UC Davis Responds to Task Forces’ Recommendations

Services Include Affordable Housing, Food Security and Mental Health Care

Today the University of California, Davis, released the recommendations of three task forces that addressed basic student needs including affordable student housing, food security and mental health care.

“It’s imperative that students can meet their basic needs of food, shelter and security so that they can succeed in their studies and in their overall well-being,” said UC Davis Chancellor Gary S. May. “The students, faculty and staff who worked on these task forces have developed thoughtful recommendations to help provide resources to our students effectively and efficiently. We are pleased to support those recommendations through a variety of efforts.”

UC Davis is already addressing some of the recommendations and has developed a timeline to address the others. For instance, Student Housing and Dining Services currently has several student housing projects in process including the West Village expansion and Orchard Park Apartments development. And Student Affairs has committed to ensuring that Aggie Compass, which helps students to meet immediate and long-term needs in regards to food security, has stable funding on an annual basis.

A summary of the recommendations from each task force is below. Each task force had detailed recommendations that the university has responded to. The executive summary, recommendations and responses for each task force are posted online: 


  • Ensure fiscal sustainability of campus food and basic needs programs.
  • Create campus services and programs that promote food security.
  • Raise awareness of campus options, services and benefits.
  • Promote food and health literacy.
  • Create long-term strategies to advocate for university/state/federal policies and programs that address affordable housing and food security as a whole.
  • Prioritize and implement recommendations though a standing committee.


  • Charge and empower a leadership team to implement recommendations.
  • Invite the city of Davis and nearby municipalities to participate in an ongoing forum to address affordable housing, sustainable transportation and related issues.
  • Identify funds to support student housing.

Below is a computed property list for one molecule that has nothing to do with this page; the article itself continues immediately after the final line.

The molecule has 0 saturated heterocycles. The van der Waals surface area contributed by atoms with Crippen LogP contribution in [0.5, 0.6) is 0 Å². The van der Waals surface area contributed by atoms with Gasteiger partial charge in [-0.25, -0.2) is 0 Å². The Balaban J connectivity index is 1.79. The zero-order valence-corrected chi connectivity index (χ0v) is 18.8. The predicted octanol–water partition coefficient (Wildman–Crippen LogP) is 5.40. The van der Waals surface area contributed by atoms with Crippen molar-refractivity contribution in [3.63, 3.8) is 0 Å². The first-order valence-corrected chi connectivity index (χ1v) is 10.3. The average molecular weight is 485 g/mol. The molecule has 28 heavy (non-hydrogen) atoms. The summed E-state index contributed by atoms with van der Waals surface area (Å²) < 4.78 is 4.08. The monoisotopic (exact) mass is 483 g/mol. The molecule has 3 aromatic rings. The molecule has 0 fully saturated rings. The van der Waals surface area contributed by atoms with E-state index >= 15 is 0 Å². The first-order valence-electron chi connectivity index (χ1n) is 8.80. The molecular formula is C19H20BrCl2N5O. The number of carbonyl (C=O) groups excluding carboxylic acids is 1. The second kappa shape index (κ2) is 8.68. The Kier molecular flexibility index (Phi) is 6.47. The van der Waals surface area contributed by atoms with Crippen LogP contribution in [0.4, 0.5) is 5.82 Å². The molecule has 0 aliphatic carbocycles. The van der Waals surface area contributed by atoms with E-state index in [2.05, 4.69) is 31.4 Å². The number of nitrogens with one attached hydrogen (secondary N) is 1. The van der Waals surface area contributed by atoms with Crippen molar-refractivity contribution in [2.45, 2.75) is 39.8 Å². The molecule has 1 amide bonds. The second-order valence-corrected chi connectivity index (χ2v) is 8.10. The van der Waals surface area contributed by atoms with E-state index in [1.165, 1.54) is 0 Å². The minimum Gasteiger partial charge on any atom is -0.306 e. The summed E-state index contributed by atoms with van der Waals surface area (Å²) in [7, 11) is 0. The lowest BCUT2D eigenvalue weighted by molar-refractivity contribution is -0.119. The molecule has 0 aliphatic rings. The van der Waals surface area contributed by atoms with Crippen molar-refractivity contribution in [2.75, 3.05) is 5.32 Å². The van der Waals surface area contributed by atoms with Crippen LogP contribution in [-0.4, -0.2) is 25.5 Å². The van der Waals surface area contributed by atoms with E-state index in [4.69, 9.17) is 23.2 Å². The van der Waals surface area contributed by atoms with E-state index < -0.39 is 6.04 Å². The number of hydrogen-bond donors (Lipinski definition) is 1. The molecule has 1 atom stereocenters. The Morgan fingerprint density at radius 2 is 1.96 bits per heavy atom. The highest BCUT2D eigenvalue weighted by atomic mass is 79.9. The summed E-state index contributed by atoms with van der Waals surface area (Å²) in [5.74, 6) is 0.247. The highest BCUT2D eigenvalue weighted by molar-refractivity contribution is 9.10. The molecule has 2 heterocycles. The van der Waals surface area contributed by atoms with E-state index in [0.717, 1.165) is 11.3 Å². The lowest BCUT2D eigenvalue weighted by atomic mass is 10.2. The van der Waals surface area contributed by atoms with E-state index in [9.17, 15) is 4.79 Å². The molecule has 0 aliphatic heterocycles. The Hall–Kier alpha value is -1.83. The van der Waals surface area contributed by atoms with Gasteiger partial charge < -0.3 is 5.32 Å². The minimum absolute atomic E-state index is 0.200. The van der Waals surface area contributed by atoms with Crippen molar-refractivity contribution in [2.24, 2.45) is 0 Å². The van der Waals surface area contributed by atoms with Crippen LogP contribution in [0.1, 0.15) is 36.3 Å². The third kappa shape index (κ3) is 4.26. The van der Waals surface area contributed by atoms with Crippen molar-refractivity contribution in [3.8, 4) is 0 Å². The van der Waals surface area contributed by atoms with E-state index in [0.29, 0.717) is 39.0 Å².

• Monitor affordable housing trends through annual surveys and data.


  • Improve access to mental health services.
  • Form a suicide prevention and “postvention” protocol.
  • Create pathways for getting feedback from students, including a student advisory board and regular outreach to students.
  • Create a culture of student mental health beyond the clinical setting that includes all members of the campus community who regularly interact with and support students.
  • Empower and include student groups and community organizers in mental health-related conversations and discussions.

Chancellor May convened the task forces in February to address these important issues. Each task force submitted its recommendations on June 30.

“The task forces reviewed existing programs and options, considered improvements and made recommendations on how we can move forward productively to better serve our students,” May said. “I want to thank each member of the task forces for their commitment to identifying potential solutions that can be implemented in a reasonable period of time.”

The task force leaders:

  • Student Food Security — Francene Steinburg, professor and chair of the Department of Nutrition​
  • Affordable Student Housing — David Campbell, Cooperative Extension specialist, Department of Human Ecology; director of the California Communities Program; and associate dean in the College of Agricultural and Environmental Sciences
  • Mental Health Care — Cameron Carter, professor of psychiatry and behavioral sciences

Media Resources

Melissa Blouin, News and Media Relations, 530-752-2542, mlblouin@ucdavis.edu

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